Project management software helps project managers and teams complete client requirements and manage time, budget, and scope constraints. This business application provides benefits especially if chosen correctly to match an organization’s requirements.
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What is project management software?
Project management software helps project managers, teams, and individual contributors complete tasks, organize client requirements, and manage time, budget, and scope constraints.
Companies that use the right project management benefit by delivering projects that provide the expected results within cost and on time. This guide covers the types of project management implementation, the major features you should look for, and what companies of all sizes should consider when making a purchase.
Types of project management software implementation
When software became available and affordable to business, companies replaced their pen-and-paper project tracking systems with project management software. But technology continues to evolve, so desktop applications improved in features, scale, and security that allowed multiple users access to the software over a company’s own data network. When cloud computing presented options and advantages, project management software vendors offered their subscription-based products over the internet to businesses of all sizes. It also opened the market to more providers offering a variety of systems.
Web-based project management software
Web-based project management software is accessible from any internet-connected web browser through a software-as-a-service (SaaS) subscription. These online platforms cater to businesses of all sizes across industries. Users in various locations can access the tool from different devices such as desktops, tablets, and smartphones to get up-to-date project status and information from a central database.
Today’s web-based project management programs have a rich set of features that can compete with enterprise systems. Many of these apps provide several methods to visualize project tasks and goal progress, collaborate with coworkers, automate workflows, share files, message team members, and integrate with email. By expanding their feature sets, many web-based project management tools also fall into the categories of collaboration software or business process management software.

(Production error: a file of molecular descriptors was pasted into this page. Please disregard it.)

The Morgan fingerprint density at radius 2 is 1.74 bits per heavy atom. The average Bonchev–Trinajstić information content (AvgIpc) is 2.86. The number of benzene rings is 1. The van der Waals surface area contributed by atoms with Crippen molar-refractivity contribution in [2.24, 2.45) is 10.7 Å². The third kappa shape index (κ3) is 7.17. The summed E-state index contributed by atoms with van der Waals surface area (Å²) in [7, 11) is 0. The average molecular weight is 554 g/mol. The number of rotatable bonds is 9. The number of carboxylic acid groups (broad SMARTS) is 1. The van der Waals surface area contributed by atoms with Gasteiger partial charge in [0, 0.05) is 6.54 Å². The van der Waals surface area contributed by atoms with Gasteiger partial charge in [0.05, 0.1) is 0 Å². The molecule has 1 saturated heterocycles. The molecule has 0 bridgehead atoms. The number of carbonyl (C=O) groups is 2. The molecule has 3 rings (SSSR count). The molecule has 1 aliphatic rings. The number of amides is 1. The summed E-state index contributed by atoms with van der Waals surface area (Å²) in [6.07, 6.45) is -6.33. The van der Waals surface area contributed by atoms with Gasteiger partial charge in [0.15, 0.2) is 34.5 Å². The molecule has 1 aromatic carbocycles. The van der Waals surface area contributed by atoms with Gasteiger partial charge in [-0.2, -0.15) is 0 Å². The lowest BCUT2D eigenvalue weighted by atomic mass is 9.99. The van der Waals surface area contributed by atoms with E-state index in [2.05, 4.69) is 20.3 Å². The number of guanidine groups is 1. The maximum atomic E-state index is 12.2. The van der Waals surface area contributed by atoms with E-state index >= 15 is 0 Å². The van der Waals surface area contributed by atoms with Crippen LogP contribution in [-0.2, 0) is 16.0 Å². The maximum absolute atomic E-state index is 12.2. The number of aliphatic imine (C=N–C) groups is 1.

Examples of web-based project management software include Zoho Projects, Microsoft Project, and Basecamp.
On-premise project management software
On-premise project management software resides on the company’s own server. The server will be inside their data center and managed by its IT employees. Companies often purchase a single on-premise license and may have to purchase additional upgrades or updates.
Companies prefer on-premise software for their concern on security as well as long-term costs. When the company runs the software on their private servers, they have full control over the data storage and security protocols to protect that data. Enterprises with 50, 100, or more users can save from monthly subscription costs if they purchase one-time license fees used in on-premise project management software. They also have control when to schedule software updates to make preparations and not experience any downtime due to an automatic product update inherent in SaaS systems.
Integrated vs. best of breed software
Today’s project management software includes several features and tools to manage a wide array of business project scopes. Specialized software can manage simple projects satisfactorily. A best-of-breed application specializes in one particular capability, such as task management, scheduling, or time tracking. Integrated suite applications combine several functions like task management, Gantt charting, and time tracking. Businesses prefer integrated tools for a unified solution that provides visibility, improves collaboration, and supports accountability.
Startups and small businesses need a simple project management solution with fewer features that cover basic functionality. Task management, team collaboration, document management, and email integrations are the common features in simple project management software.
A comprehensive project management software has more features that cover core project management functions such as scheduling, resource management, and financial management on top of more advanced project management features. A PM suite will have a higher cost but also deliver accurate estimates, dependencies control, unlimited projects within a single instance, real-time progress tracking, and comprehensive reports that justifies the price of the solution. These tools also require more oversight and time to be more effective in managing projects. Larger organizations and teams prefer integrated project management software, especially for more complex projects.
Free project management software
Free project management software is available for home use, for very small teams of 1-2 people, and as a fully-featured free and open source system. Many of these tools are offered as a free tier by project management vendors that also provide various levels of paid service. Free tiers may have more limited features, may be restricted to a few users, or may come with limited personalized support. However, many small teams and those just testing out a new tool may find these options useful to help in their decision-making process.